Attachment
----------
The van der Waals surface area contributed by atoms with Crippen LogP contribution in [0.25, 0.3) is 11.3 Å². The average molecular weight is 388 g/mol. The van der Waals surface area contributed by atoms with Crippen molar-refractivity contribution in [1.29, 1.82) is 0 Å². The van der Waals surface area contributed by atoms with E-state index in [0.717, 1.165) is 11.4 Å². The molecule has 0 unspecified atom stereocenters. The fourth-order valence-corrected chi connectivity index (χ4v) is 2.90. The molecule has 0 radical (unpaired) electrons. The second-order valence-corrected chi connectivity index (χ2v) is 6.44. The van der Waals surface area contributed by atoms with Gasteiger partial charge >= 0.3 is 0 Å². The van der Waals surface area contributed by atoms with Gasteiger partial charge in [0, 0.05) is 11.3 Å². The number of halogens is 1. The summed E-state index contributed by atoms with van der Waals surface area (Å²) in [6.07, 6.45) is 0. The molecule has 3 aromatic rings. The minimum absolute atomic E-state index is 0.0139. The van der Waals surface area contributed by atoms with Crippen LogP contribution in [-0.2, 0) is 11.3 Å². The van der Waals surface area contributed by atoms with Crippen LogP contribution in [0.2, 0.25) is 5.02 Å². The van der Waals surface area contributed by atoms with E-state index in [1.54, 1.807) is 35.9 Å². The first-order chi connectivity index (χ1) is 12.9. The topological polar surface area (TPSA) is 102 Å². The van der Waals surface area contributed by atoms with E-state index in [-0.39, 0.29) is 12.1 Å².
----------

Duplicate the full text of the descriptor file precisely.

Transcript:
The van der Waals surface area contributed by atoms with Crippen LogP contribution in [0.25, 0.3) is 11.3 Å². The average molecular weight is 388 g/mol. The van der Waals surface area contributed by atoms with Crippen molar-refractivity contribution in [1.29, 1.82) is 0 Å². The van der Waals surface area contributed by atoms with E-state index in [0.717, 1.165) is 11.4 Å². The molecule has 0 unspecified atom stereocenters. The fourth-order valence-corrected chi connectivity index (χ4v) is 2.90. The molecule has 0 radical (unpaired) electrons. The second-order valence-corrected chi connectivity index (χ2v) is 6.44. The van der Waals surface area contributed by atoms with Gasteiger partial charge >= 0.3 is 0 Å². The van der Waals surface area contributed by atoms with Gasteiger partial charge in [0, 0.05) is 11.3 Å². The number of halogens is 1. The summed E-state index contributed by atoms with van der Waals surface area (Å²) in [6.07, 6.45) is 0. The molecule has 3 aromatic rings. The minimum absolute atomic E-state index is 0.0139. The van der Waals surface area contributed by atoms with Crippen LogP contribution in [-0.2, 0) is 11.3 Å². The van der Waals surface area contributed by atoms with Crippen LogP contribution in [0.2, 0.25) is 5.02 Å². The van der Waals surface area contributed by atoms with E-state index in [1.54, 1.807) is 35.9 Å². The first-order chi connectivity index (χ1) is 12.9. The topological polar surface area (TPSA) is 102 Å². The van der Waals surface area contributed by atoms with E-state index in [-0.39, 0.29) is 12.1 Å².